Some people eat, sleep and chew gum, I do genealogy and write...

Tuesday, December 11, 2012

Stepping back into the past – Medical Records

HCCH-medical_records.JPG ‎(640 × 428 pixels, file size: 69 KB, MIME type: image/jpeg)
Public Domain

During my recent extended hospital stay, I spent some time thinking about the kinds of records generated by healthcare, hospitals, and other medically related activities. A check of the records of, searching by keyword "medical" reveals only 59 of the 31,312 that search term. Likewise, a search of the Historical Record Collections shows a similar paucity of responses. Considering the vast amount of paperwork generated by hospital visits, medical facilities of all kinds including the Veterans Administration and other organizations, it is surprising that very few of these records have made it into the genealogical record collections.

This is one area of investigation where the detailed information contained in the records could be invaluable for showing family connections or for establishing paternity, cause of death, or even burial location. So how would we go about finding medical records?

I would suggest, that we begin by assuming that the records exist. It is true, that the vast bulk of these records would be concentrated in the last 100 years or so. But it is not inconceivable, that some of these records may be found for earlier times. Healthcare records are similar to other commercially created records such as insurance records, mortuary records, business licenses, and other such related records. One major difference, is that medical records can contain clearly personal, and at the time, confidential information about individuals and families. For more recent records, in the United States and other developed countries, access to these records can be extremely restricted. In some cases, it may be necessary to obtain court ordered access.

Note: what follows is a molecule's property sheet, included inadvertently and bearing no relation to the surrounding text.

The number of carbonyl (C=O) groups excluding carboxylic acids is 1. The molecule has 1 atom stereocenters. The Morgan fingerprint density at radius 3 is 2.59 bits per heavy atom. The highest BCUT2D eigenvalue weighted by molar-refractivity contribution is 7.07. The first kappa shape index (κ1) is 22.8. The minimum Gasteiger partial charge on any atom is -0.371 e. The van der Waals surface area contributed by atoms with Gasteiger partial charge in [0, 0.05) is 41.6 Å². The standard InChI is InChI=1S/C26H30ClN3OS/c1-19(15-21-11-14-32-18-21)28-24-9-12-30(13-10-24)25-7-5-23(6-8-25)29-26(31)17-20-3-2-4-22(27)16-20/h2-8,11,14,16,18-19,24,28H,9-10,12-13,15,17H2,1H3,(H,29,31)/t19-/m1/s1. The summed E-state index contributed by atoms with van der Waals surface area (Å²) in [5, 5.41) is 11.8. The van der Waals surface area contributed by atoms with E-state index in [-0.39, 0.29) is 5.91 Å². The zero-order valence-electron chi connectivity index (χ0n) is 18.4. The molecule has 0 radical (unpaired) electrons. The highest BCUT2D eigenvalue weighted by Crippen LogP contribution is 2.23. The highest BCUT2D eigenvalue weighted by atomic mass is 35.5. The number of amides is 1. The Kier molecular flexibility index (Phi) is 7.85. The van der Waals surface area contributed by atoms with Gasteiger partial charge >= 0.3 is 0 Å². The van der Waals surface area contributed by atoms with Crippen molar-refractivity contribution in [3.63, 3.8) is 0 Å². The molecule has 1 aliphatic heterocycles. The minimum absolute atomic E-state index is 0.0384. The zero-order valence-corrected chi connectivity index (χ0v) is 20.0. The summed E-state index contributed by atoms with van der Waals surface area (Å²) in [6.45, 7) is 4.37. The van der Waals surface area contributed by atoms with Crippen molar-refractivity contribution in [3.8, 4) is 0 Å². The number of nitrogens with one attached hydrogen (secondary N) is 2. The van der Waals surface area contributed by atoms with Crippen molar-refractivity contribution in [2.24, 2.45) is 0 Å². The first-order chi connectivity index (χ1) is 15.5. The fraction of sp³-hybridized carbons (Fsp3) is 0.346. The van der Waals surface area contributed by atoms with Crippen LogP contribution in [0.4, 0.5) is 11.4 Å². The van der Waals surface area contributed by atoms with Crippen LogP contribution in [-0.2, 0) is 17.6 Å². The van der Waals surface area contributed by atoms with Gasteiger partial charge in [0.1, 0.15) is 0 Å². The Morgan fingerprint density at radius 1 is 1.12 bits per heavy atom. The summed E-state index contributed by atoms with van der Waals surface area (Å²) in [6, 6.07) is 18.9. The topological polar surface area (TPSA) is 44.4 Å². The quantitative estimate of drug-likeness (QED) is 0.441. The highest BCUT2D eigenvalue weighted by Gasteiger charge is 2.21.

In many cases, you may find that medical records are kept for only a relatively short period of time. Here is an article entitled "Getting Medical Records and Information" that gives a good outline of the methodology for finding medical records. If the medical records were kept by a government agency such as the Veterans Administration or one of the Armed Forces and is very likely that the records still exist.

Even staying in the hospital, can have some benefits by giving an insight into the types of records which may become available after a thorough search.


  1. Glad you are up to "working" from the hospital. I understand you had good news and the Lenexa KS FSL (2) are so grateful for that.

    On topic, my gggrandmother died in a psychiatric hospital and by taking a family group sheet to prove I was who I said I was, I was able to obtain a copy of her records..the entire chart...and her photo was on it. Being a nurse myself I was able to read and see that she most likely had Alzheimer's and back then there was no treatment but to "put them away."

  2. Getting those records may be next to impossible with all the new privacy records outlined with the HIPPA regulations.

  3. I want to second what Claudia stated. HIPAA is a huge barrier to modern medical records being used for gleaning genealogical-salient data. HIPAA is new enough that it's not been a huge issue yet but it's important to get records while people are still alive, if possible and if needed, through invoking health care power of attorney. It likely will be much easier to get records while individuals are alive rather than after they have died.

  4. HIPPA Indeed! My doctor won't even fax _my own_ records to me. Only postal mail, he says, because of HIPPA.

  5. Welcome back. Missed your commentaries!

  6. The hospital where many of my family members, including myself, have been treated (or even born), told me that they destroy medical records after five years. No sources there.

  7. It's good to see you doing well. I ALWAYS enjoy your sites. Thanks for sharing your time and knowledge!